If CVS Pharmacy Can Say No To Smoking, You Can Too!


Link to Article: http://www.forbes.com/sites/scottdavis/2014/02/06/cvss-decision-to-dump-tobacco-delivers-on-its-brand/

CVS Pharmacy has recently taken a large step forward in their industry by making the strategic decision to remove tobacco products from all of their stores in order to show how serious they are about being committed to the health of their customers. Also, for CVS customers that are smokers, they will begin offering free online assistance to help their customers stop smoking if they choose to do so. This was obviously a difficult decision and one that could potentially lose them a lot of money, but they believe that this decision will have the opposite effect, and will actually help them strengthen their brand, retain their current customers, and inspire new customers to come into their stores.

I think this directly relates to the material that we covered in class when it comes to the decisions that departments have to make together regarding the success/failure of their company. A decision like this is obviously not made overnight and is one that can only benefit the company if everyone in the company (all departments) is onboard. In class, we learned that a part of a company’s successful strategy is that “learning and continuous renewal are essential parts of a [successful company’s] strategy.” CVS is choosing to “lead the market” instead of “follow the market” and I believe this will really pay off for them. According to the author of the article, “CVS is “putting its money where its brand is” and has the first mover advantage.”

I also believe this article directly relates to the business simulation we did in class. I think the simulation really showed us how important it is for companies to make important thought out decisions and to not try to be something that they’re not. I also think it proves to us that even though at times it was hard to let go of a product that we have been making for a while, sometimes it was the best decision for the overall health of the company. While CVS could’ve remained successful being in the tobacco industry, they chose to differentiate themselves from their competitors and hopefully help them gain a competitive advantage.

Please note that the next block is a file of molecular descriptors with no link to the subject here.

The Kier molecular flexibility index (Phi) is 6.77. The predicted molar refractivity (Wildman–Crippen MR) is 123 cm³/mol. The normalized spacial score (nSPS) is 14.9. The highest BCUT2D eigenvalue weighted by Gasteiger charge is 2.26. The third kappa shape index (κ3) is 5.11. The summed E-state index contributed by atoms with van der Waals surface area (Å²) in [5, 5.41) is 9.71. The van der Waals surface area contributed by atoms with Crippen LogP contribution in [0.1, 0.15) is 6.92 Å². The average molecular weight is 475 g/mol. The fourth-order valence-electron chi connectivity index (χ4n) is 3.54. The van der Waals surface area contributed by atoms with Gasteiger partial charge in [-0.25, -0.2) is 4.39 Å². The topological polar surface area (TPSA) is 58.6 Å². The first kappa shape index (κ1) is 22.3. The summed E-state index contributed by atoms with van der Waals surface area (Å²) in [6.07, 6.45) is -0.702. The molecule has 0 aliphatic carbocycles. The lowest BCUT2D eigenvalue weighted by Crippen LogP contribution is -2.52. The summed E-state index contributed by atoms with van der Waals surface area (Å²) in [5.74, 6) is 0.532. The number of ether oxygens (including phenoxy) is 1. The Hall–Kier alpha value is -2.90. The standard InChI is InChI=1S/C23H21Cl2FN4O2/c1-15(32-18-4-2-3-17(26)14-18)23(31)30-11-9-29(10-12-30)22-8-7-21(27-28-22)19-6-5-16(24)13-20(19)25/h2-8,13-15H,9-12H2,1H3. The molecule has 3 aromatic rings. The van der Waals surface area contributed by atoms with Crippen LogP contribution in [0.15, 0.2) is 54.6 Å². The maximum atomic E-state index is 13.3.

Overall, I believe that this decision was the right one for CVS especially since none of its competitors have really done anything as of yet regarding selling tobacco in their stores (Walgreens?). I believe that in order to make these decisions CVS executives strategically evaluated all of their market segments and made sure to forecast so that in case their revenues did fall dramatically, the company would be able to bounce back. One thing that really stood out to me while doing this simulation is how important forecasting is and how important knowing your market segments are in order to be successful. I feel like my team had a lot of trouble with this in the beginning of the competition and this is what caused us to suffer later on. Knowing your products and knowing the market segments that those products are is extremely important and making sure that all of your departments are working cohesively is just as important.

Do you agree with CVS’s decision to remove tobacco from their stores?
What do you think it’s competitors will do regarding CVS’s decision? Will they drop tobacco products as well?
What else do you think CVS can do to set themselves apart from their competition?
Do you believe this will negatively impact CVS’s business?

6 thoughts on “If CVS Pharmacy Can Say No To Smoking, You Can Too!

  1. I thought this was a great article. I think the move on CVS’s part will benefit them int he long run. I believe that off the bat their sales will be down a little due to the lack of tobacco products. However I believe that this will create a long term positive reputation for the company and create higher sale sin the near future as well as customer loyalty. Overall I believe this was a brilliant move on their end.